H2020 and OTKA projects
HORIZON 2020 (2020-2024)
DRYvER: Securing biodiversity, functional integrity and ecosystem services in DRYing rivER networks
Grant ID: 869226, Consortium leader: Thibault Datry (INRAE, France)
Rivers, streams, lakes and other wetlands are among the most valuable, yet vulnerable, ecosystems for biodiversity and economy of the future, as well as for human survival, still are the most threatened by human activity. These freshwater networks also provide essential ecosystem services, such as drinking water, food production, nutrient distribution, organic matter degradation, and climate regulation, that increase the well-being of society. As a result of climate change and the growing water demand of human activities, a significant proportion of watercourses that used to be characterized by constant water circulation are now becoming more and more dry or transporting less and less water. This phenomenon is also having a devastating effect on biodiversity, ecological integrity of networks and the ecosystem services they provide, and is becoming more and more dramatic worldwide. Nevertheless, the scientific community, natural resource managers and legislators have so far paid little attention to this process, which is thus still almost unknown to the public. As a result, for this phenomenon, comprehensive biodiversity conservation or resource management strategies do not yet exist.
The main goal of the DRYvER project is to assess and understand the process at a global level with a cross-disciplinary approach, and then to offer real solutions to this problem to the involved parties - economic actors, public administrations, NGOs. As a multidisciplinary consortium, experts from 25 institutions in 16 countries, based on studies in 9 focal dry river networks, will study over 4 years how drying in small watercourses due to climate change will affect biodiversity, the functional structure of wildlife, physicochemical and biological processes in streams and thus ecosystem services; all with biological-ecological, hydrological, chemical, as well as economic, sociological methods and approaches. The results of the surveys serve as basis for hydrological and related biological and metabolic models. These models use so-called “upscaling” methods to draw an extended continent-wide picture of the future extent and effects of drying. Using this information, it will be possible to develop strategies, tools and recommendations that can be used for the adaptive management of watercourse networks. All of this will give resource managers, water users and other involved economic parties and civil society the opportunity and guidance to mitigate and adapt to the effects of climate change on these networks, incorporating quantitative and qualitative aspects, including and giving priority to nature-based solutions as well as socio-economic aspects and legislative elements.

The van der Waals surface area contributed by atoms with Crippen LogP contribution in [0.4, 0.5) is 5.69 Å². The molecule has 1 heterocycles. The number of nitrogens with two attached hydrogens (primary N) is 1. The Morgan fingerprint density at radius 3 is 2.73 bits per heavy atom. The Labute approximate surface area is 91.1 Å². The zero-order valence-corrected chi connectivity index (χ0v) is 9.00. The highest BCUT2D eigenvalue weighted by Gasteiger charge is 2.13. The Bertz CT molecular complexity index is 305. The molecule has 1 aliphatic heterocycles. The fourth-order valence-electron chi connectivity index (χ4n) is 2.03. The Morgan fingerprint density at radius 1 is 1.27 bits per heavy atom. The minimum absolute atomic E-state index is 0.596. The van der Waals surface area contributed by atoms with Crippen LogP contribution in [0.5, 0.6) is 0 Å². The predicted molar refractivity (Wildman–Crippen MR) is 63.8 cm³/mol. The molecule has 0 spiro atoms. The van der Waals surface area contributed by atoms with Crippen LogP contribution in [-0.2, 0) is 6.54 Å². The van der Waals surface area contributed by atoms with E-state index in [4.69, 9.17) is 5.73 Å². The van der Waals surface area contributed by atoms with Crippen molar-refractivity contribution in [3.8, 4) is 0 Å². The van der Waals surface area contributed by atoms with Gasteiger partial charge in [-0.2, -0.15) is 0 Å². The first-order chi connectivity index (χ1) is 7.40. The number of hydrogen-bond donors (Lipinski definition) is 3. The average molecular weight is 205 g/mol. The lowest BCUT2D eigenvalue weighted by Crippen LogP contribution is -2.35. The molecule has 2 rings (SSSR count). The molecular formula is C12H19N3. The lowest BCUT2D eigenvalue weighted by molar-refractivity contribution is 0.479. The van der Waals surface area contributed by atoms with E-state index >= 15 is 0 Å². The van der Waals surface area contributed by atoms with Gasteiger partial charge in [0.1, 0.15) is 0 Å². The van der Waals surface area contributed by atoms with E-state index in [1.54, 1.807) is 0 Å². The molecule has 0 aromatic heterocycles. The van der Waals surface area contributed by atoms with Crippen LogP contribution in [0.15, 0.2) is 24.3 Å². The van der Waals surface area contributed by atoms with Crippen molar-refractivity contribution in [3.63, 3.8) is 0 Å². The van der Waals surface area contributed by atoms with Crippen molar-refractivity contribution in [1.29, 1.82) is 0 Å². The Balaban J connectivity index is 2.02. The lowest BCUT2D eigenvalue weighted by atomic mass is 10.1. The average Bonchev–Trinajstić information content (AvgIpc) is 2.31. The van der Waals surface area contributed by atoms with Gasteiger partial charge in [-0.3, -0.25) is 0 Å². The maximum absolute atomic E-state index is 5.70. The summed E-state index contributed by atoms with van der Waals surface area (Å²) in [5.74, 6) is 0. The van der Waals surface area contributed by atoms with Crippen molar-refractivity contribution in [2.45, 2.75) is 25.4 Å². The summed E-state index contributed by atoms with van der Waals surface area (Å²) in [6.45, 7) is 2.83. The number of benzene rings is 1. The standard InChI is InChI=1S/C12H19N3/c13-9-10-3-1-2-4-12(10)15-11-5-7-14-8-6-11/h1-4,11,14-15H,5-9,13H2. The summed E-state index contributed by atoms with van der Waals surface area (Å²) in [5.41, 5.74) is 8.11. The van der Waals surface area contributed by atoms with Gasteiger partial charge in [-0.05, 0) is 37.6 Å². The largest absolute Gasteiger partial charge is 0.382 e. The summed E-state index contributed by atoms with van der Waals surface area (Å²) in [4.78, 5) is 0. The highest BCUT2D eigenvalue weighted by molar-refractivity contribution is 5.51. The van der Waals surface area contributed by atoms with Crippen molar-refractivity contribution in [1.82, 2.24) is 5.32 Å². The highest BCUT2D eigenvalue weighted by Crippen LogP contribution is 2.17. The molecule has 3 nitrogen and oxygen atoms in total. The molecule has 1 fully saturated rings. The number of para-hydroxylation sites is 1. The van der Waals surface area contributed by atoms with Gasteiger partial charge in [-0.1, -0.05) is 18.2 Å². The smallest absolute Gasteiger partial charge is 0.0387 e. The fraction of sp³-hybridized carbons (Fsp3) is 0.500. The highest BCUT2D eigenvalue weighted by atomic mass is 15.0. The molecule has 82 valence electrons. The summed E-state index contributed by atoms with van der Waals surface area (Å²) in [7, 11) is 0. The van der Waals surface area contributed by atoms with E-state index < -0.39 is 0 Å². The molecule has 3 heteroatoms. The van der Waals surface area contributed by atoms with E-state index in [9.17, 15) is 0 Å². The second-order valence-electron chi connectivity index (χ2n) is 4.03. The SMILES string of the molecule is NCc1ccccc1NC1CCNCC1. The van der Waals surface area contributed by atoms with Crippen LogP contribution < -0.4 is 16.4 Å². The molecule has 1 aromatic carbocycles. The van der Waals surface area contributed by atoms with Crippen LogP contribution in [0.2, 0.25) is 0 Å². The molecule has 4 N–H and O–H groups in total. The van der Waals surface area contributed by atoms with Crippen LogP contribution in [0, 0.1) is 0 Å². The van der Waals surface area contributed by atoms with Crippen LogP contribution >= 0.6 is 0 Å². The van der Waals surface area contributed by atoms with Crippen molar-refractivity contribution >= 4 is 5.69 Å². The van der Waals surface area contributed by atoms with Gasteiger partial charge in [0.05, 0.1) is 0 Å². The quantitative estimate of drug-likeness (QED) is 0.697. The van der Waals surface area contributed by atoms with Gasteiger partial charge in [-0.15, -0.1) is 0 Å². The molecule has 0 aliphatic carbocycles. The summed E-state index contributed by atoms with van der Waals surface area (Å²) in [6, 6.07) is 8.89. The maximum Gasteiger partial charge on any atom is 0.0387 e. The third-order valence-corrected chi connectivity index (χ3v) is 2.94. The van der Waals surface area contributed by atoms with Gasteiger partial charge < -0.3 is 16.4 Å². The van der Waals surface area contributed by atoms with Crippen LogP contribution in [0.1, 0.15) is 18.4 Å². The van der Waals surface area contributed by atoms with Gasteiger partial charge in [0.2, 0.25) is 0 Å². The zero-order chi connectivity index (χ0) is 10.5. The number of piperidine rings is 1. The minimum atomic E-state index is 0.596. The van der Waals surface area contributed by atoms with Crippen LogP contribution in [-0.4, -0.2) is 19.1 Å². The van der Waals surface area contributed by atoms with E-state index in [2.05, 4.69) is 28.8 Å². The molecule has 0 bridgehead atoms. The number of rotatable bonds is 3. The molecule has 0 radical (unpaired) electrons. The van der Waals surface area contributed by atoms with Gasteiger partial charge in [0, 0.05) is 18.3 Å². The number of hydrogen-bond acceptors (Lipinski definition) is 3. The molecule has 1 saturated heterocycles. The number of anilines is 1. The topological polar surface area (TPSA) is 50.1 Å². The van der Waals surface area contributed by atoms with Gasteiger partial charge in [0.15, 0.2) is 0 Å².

Impact of climate change caused drought on community assembly of aquatic macroinvertebrates
FK-135136, Project leader: Pál Boda (Centre for Ecological Research)
As a result of climate change, extreme water cycle in watercourses are becoming more frequent, with a significant impact on community structure. Due to these climatic anomalies, our small waters, earlier having a constant water supply, are drying up more and more often. The aim of the tender is to test the meta-community hypotheses (‘time for adaptation’, ‘beta redundancy’, ‘network position’) already tested in permanent watercourses on the communities of intermittent watercourses, thus exploring the spatial and temporal changes of community organizing mechanisms in intermittent watercourses.
Impact of extreme climate events on benthic algal communities
FK-132142, Project leader: Viktória B. Béres (Centre for Ecological Research)
In the last decade, in the summer, during the drought period numerous small domestic watercourses have dried up, or their water levels have dropped so much that the continuous water supply has been interrupted. Benthic diatoms play an important role in material- and energy-flow and are sensitive to changes in environmental factors, so they can be excellent indicators of drying. The aim of the project is to investigate the effects of drought on the taxonomic and functional structure, diversity, dispersion and succession of benthic algal communities in arid and constant water supplies, including lowland and hilly streams, and in drying small waters during the wet and dry periods.